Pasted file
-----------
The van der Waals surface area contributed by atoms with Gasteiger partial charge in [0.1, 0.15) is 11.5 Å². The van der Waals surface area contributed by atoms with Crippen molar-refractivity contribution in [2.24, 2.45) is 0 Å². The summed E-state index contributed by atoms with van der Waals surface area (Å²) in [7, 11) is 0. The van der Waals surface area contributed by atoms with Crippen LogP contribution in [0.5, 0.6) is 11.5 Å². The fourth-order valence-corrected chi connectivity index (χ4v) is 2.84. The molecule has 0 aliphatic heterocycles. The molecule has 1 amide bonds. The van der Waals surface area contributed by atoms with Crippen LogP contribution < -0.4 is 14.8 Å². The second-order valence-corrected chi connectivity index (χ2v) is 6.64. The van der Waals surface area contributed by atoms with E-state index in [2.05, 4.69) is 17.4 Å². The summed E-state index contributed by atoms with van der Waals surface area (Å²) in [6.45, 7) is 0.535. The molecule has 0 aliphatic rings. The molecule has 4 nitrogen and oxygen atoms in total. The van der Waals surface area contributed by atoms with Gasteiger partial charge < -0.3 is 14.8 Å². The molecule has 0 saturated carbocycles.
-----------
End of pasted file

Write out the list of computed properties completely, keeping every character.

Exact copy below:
The van der Waals surface area contributed by atoms with Gasteiger partial charge in [0.1, 0.15) is 11.5 Å². The van der Waals surface area contributed by atoms with Crippen molar-refractivity contribution in [2.24, 2.45) is 0 Å². The summed E-state index contributed by atoms with van der Waals surface area (Å²) in [7, 11) is 0. The van der Waals surface area contributed by atoms with Crippen LogP contribution in [0.5, 0.6) is 11.5 Å². The fourth-order valence-corrected chi connectivity index (χ4v) is 2.84. The molecule has 0 aliphatic heterocycles. The molecule has 1 amide bonds. The van der Waals surface area contributed by atoms with Crippen LogP contribution < -0.4 is 14.8 Å². The second-order valence-corrected chi connectivity index (χ2v) is 6.64. The van der Waals surface area contributed by atoms with E-state index in [2.05, 4.69) is 17.4 Å². The summed E-state index contributed by atoms with van der Waals surface area (Å²) in [6.45, 7) is 0.535. The molecule has 0 aliphatic rings. The molecule has 4 nitrogen and oxygen atoms in total. The van der Waals surface area contributed by atoms with Gasteiger partial charge < -0.3 is 14.8 Å². The molecule has 0 saturated carbocycles.